Small Intestinal Bacterial Overgrowth, or SIBO as it has become known, is a pathology which can cause complications in gastrointestinal function, and beyond.
SIBO occurs when colonic bacteria are provided with an opportunity to populate the small intestine from the colon, which disrupts the delicate balance of flora, having functional consequences.
It is defined as ‘an increase in the number and/or alteration in the type of bacteria in the upper gastrointestinal tract’ (*).
Typically, the small intestine contains mainly gram positive and aerobic bacteria, whereas the large intestine contains predominantly gram negative and anaerobic bacteria (*). Colonic bacteria or Coliforms ferment carbohydrates into gases like hydrogen and methane, and active metabolites like short chain fatty acids.
But, when these coliforms swim upstream as it were, their very specific function being distinct from that of the comparatively sparse small intestinal bacteria, causes problems.
Some common bacteria associated with SIBO are:
Escherichia coli, Enterococcus spp., Klebsiella pneumonia and Proteus mirabilis
SIBO can be characterised in terms of bacterial population within the small intestine:
Finding of ≥1 × 103 Colony Forming Units (CFU)/ML coliform bacteria of proximal jejunal (*).
Although SIBO is also found at 105 CFU/ml for some, a healthy measure seems to lay below 103 CFU/ml for the majority.
How does SIBO happen
Colonic bacteria are able to populate the small intestine given a number of factors which may occur exclusively or in combination with one another. Typically, you have regulatory mechanisms which attempt to prevent the scenario where SIBO is able to propagate.
Natural defences preventing SIBO:
- Sufficient strength and secretion of gastric acid
- Intestinal motility – healthy peristalsis (contraction and movement of the bowel to propel food and bacteria through)
- Ileocecal valve function (the junction where the small intestine meets the colon)
- Production of secretory immunoglobulins (sIgA) on the surface of the gastrointestinal mucous membrane
- Bacteriostatic properties of pancreatic juice and bile
Hypochlorhydria is a term given to reduced stomach (gastric) acid secretion. Gastric acid plays an important role in neutralising bacteria taken in from food, and naturally prevents them from being overly disruptive in the small intestine. Without sufficient GA, an environment now exists where increased bacteria can populate the small intestine.
Hypochloridia can occur:
- After Helicobacter pylori colonisation
- As a consequence of ageing
- After histamine receptor 2 blockers & proton pump inhibitor extended use
- After extended periods as a vegan or vegetarian
- Due to sympathetic nervous system dominance (stress). Gastric acid production is normally stimulated when parasympathetic nervous activity predominates, in response to acetylcholine
Stress can disrupt gastric acid output in a myriad of ways:
- Psychological stress drives sympathetic dominance and vagal (parasympathetic) inhibition
- Food sensitivities (IgG) induce activation of sympathetic nervous activity (adrenaline)
- Eating when under stress, in a rush, or when highly caffeinated means that you are not in an optimal state to digest and absorb that food
The mechanical process of digestion is also highly important for maintaining the bacterial ecosystem. The stomach has to contract and churn food to break it down in combination with gastric acid. This movement is also essential for gastric emptying (into the small intestine) where food propels further down the GI tract.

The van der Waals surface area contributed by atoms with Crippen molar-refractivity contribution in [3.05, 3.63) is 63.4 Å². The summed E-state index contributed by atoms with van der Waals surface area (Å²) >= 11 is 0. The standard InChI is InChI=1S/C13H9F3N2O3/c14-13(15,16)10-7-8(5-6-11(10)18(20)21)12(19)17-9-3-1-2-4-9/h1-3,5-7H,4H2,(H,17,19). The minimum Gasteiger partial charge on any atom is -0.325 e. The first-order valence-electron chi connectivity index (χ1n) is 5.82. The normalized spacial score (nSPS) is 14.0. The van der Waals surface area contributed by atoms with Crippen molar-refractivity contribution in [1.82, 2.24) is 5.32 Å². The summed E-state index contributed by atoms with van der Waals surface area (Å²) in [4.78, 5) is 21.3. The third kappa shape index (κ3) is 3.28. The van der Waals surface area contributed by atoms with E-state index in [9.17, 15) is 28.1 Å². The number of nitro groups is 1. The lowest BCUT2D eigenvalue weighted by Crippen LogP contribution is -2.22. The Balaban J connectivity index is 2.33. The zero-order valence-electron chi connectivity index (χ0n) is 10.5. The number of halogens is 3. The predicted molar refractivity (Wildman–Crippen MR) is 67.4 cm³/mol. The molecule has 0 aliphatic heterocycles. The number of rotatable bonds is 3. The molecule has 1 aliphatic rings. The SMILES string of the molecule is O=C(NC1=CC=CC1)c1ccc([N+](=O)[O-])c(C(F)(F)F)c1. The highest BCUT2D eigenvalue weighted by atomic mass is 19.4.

Delayed gastric emptying, where peristalsis (muscular movement) is inhibited, allows for food (and bacteria) to stagnate in the upper small intestine. This is known as Gastroparaesis.
Gastropariesis can occur:
- Because of dysfunctions between PNS & SNS (stress based)
- Due to hyperglycemia – high blood sugar may inhibit the movement of the stomach. AGE’s are formed in response to high blood sugar, and can inhibit nNOS, which is a cell signalling molecule which synthesises NO (a neurotransmitter involved in gastric relaxation).
The movement and contraction of the intestines is also a vital step in the digestive process, and is also under control from the same network that controls gastric acid secretion, contraction and relaxation.
Coordinated and rhythmic contraction and relaxation of the small intestine typically moves food and bacteria down the GI tract. This movement is known as motility.
Small intestinal dysmotility is exactly what it sounds like, a lack of intestinal movement. Therefore, bacteria are not swept into the colon, due to the dysfunction of contractions that normally keep them moving. As a result, they stagnate and grow within the SI.
Dysmotility can occur:
- As a consequence of/in concert with hypothyroidism (*), which is associated with SIBO (*).
- Downstream of gastroparesis (possible due to shared innervation of contractions/relaxation)
- SNS dominance reduces bowel motility (stress)
- Lack of exercise/movement reduces bowel motility
- Due to lack of fibre, which facilitates bowel transit
- Deoxycholic acid is a bile acid and can affect intestinal smooth muscle activity. Alterations in bile acid metabolism may contribute to dysmotility and constipation (*). Constipation is a risk factor for SIBO.
Another way SIBO can proliferate, is through changes to the ileocecal valve. The ileocecal valve is the gateway where the end of the small intestine (ileum) meets the start of the colon (ceacum). It essentially keeps traffic moving one way, and prevents back flow from the colon.
Reduced ileocecal valve pressure is significantly associated with SIBO (*), and is what allows translocation of bacteria from the colon into the small intestine.